But it’s not merely a case of a self-perpetuating stereotype. Many academics have assiduously worked to maintain the liberal “imprint” on their profession, openly presenting themselves as left-wing to students. In Gross’s surveys, few academics admitted practicing “critical pedagogy” (jargon for aggressive Marxist indoctrination), and some said their fields were inherently apolitical (say, engineering); but professors in many fields said they were at least open about their own politics: 86 percent of sociologists, 79 percent of literature professors, and 63 percent of economists.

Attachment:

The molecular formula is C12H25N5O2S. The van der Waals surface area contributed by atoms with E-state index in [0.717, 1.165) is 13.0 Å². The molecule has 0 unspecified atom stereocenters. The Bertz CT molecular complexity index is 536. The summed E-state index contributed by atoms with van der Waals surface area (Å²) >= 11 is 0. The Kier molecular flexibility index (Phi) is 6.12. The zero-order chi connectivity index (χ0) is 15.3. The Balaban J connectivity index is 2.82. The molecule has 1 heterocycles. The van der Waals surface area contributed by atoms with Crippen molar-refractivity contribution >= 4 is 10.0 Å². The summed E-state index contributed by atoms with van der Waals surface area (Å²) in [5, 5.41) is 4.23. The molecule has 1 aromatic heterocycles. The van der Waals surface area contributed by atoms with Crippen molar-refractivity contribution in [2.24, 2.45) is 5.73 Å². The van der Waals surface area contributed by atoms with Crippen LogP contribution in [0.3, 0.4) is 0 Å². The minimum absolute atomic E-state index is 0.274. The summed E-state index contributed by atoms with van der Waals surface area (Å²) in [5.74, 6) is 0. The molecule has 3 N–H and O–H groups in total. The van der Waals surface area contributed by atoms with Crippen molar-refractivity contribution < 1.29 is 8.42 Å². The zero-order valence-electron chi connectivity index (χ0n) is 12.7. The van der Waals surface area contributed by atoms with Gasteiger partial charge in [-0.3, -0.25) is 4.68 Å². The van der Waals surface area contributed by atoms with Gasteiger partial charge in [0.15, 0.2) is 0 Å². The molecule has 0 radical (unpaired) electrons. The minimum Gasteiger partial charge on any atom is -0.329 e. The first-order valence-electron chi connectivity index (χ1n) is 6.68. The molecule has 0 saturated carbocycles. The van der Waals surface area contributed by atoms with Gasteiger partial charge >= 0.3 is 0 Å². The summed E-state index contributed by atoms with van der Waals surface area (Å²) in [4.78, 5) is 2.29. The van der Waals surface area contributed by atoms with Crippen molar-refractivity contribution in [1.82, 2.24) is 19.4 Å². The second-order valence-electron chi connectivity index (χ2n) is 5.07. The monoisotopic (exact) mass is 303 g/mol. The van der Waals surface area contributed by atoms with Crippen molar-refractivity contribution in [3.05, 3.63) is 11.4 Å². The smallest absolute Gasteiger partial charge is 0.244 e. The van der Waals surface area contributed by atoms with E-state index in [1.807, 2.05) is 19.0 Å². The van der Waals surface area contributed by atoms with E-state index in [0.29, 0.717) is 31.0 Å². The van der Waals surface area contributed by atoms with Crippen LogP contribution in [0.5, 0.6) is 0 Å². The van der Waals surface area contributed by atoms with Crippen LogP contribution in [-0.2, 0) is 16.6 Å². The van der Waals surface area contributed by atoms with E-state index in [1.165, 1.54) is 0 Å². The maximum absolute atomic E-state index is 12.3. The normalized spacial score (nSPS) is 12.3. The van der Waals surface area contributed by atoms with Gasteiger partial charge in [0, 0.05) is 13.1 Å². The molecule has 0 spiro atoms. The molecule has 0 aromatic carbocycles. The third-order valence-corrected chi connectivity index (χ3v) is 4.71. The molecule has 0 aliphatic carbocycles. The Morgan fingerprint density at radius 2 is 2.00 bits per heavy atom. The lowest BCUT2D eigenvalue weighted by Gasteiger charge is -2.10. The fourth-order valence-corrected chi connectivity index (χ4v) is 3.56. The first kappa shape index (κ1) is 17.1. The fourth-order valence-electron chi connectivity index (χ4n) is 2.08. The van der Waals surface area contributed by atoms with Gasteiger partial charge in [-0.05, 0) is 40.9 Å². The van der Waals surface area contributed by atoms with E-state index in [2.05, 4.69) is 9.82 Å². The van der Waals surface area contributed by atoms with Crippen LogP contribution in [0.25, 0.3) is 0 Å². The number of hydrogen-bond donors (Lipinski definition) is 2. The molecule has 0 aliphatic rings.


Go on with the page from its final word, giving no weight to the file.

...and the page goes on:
These are similar to the survey results reported in Closed Minds?, a 2008 book that sought to disprove the notion that colleges indoctrinate students: Forty-five percent of professors (in all fields) said their students could “probably guess who I voted for in 2004”; 57 percent said they did not “try to keep students guessing about my opinions about most issues.” Further, as Gross writes, a fair amount of material in the humanities and social sciences is openly left-wing. (A class called “Feminism and Sociological Theory” is unlikely to attract conservative students.) Putting aside the question of whether this style of teaching is appropriate, it certainly does not send a signal that conservatives are welcome in academia.